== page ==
Patlabor WXIII - The Movie (2003) - Rotten Tomatoes

Patlabor WXIII - The Movie (2003)

Patlabor WXIII - The Movie



Critic Consensus: No consensus yet.

Patlabor WXIII - The Movie Trailers & Photos

Movie Info

This third Patlabor movie finds detectives Kusumi and Sinichiro investigating a string of deadly labor accidents in Tokyo Bay. Kusumi discovers that Sinichiro's new girlfriend, a genetic research assistant, could hold a secret that is vital to their investigation, and he is determined to unearth it one way or another. With loyalties clashing and government and military cover-ups abounding, they eventually get a glimpse of the treacherous secret weapon WEXIII: Wasted Thirteen. Now the two detectives must work with the army as well as the government in order to prepare for a clash between the Patlabors and the deadliest weapon ever built. ~ Cammila Collar, Rovimore
Rating: R (for language)
Genre: Animation, Anime & Manga, Art House & International, Mystery & Suspense, Science Fiction & Fantasy
Directed By: ,
Written By: Tori Miki
In Theaters:
On DVD: Apr 8, 2003

News & Interviews for Patlabor WXIII - The Movie

Critic Reviews for Patlabor WXIII - The Movie

All Critics (12) | Top Critics (8)

A cheesy monster movie.

Full Review… | January 24, 2003
San Francisco Chronicle
Top Critic

[T]wo encounters with the beast WXIII - first in a darkened factory, and later in an empty stadium, to the strains of Beethoven's Piano Sonata in G Minor (Pathétique) - elevate the disappointingly flat animation into a vivid fable of monster and morality

Full Review… | January 15, 2003
L.A. Weekly
Top Critic

This above-average anime puts character development before action, although there are still enough fisticuffs, robots and monsters to hold the interest of the genre's core otaku (fan boy) audience.

January 11, 2003
Hollywood Reporter
Top Critic

Its solid story makes for decent viewing.

January 10, 2003
New York Post
Top Critic

The trouble is that it's impossible to say with any certainty what's going on from one moment to the next -- and that at the end it becomes clear it has been a great deal more inaccessible than necessary.

Full Review… | January 9, 2003
Los Angeles Times
Top Critic

If WXIII ... is terrific in ambience, it fails to connect the dots of its subplots.

Full Review… | January 9, 2003
New York Times
Top Critic

Audience Reviews for Patlabor WXIII - The Movie

The animation was top notch and the English voice acting wasn't too bad but this movie was EXTREMELY slow! It took me four sittings just to get through it! The music was done well but might have been too high and low for me. It's like one minute you are being rocked to sleep and the next you're being pumped up for a bad ass mech fight.

a visualy impressive movie with a solid character base, and a storyline that makes you really think.

josh reynolds


Looking at the base of the plot, WXIII appears to be another monster movie. I was delightfully surprised when I witnessed this was a way above average film. So what exactly seperates this film from endless Godzilla clones? Simple: Focus more on the characters and a lot less on the monster.

It is the near future where robots called Labors are used for construction. When a Labor turns up underwater ripped to shreds for unexplained reasons, the police are on the case. Hata, a young detective, tracks down the source of these attacks with an old-timer detective called Kusumi. These two could not be more different. Hata keeps tabs on the internet and becomes too involved with the suspects while Kusumi gets around with a cane and seperates himself from his family. Their investigation leads them to a science institute where it turns out that the monster is actually composed of the skin for a new cancer treatment. The twist here is that the skin cells are from the dead daughter of Hata's latest girlfriend. Aside from the ties to the beast there is also an interesting element of sound that comes into play with the beast. WXIII is based on the Patlabor TV series the mainly focused on a group of police officers who pilot robots as defense. While these characters do show up, they are placed in the background to focus on two lesser characters of the series giving them a bigger role outside of secondary characters.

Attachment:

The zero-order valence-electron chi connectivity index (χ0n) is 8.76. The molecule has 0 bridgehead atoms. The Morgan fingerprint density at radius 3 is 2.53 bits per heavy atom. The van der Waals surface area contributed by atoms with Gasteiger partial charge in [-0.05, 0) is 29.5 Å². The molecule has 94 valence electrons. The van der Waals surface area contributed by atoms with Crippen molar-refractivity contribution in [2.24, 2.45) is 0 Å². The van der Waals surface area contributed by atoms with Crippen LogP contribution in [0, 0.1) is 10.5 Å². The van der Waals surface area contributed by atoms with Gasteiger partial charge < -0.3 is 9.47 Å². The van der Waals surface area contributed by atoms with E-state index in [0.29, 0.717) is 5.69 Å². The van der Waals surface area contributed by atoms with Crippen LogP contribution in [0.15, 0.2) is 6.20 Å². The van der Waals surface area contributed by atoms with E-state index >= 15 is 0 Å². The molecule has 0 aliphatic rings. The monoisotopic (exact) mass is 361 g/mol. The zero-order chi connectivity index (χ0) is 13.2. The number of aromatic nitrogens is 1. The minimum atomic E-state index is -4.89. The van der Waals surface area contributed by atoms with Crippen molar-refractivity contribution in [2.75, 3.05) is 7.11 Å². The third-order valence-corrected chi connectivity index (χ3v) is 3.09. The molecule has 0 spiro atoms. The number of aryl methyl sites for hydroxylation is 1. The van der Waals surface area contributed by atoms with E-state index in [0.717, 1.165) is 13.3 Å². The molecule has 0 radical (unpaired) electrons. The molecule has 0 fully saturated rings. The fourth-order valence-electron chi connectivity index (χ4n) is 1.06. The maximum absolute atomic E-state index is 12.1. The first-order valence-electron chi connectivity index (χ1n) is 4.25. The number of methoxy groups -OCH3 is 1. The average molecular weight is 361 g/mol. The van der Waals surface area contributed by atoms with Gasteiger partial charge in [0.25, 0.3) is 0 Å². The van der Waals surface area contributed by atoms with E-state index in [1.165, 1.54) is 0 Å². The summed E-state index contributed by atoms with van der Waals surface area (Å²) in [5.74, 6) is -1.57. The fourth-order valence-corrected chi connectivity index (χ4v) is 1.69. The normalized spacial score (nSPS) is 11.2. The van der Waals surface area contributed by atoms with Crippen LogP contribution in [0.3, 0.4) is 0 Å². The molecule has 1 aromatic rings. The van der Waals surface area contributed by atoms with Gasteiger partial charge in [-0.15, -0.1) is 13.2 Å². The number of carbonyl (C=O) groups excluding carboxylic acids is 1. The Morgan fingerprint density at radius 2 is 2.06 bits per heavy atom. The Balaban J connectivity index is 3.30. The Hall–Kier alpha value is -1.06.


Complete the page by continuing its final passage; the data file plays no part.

Of course, being a monster film, you can expect some violent attacks and a climatic battle involving the robot police force. However, there are only about two scenes involving these elements. The rest are spent developing the main characters and I'm glad the film went this direction. These characters are fun to follow and have their own interesting personalities. I also loved the enviornment these characters interact with. From the rainy scenery of the highway to gorgeous design of the institute, every scene is filled with beauty and the haunting soundtrack only adds to the atomsphere. The music from Kenji Kawai is some one of the most alluring soundtracks I have ever heard. The animation is nothing short of what I expect from Production I.G. Great character designs, terrific colors, and CG that doesn't overwhelm the 2D elements make for some beautiful eye candy.

For a film that is suppose to be about monsters and robots, director Takayama Fumihiko certainly chose to take a very subtle approach and it certainly works. This is a film that could have been lead down a predictable and ultimately boring route. Thank goodness there are directors out there willing to take a simple premise and make it interesting.

Madness Mark

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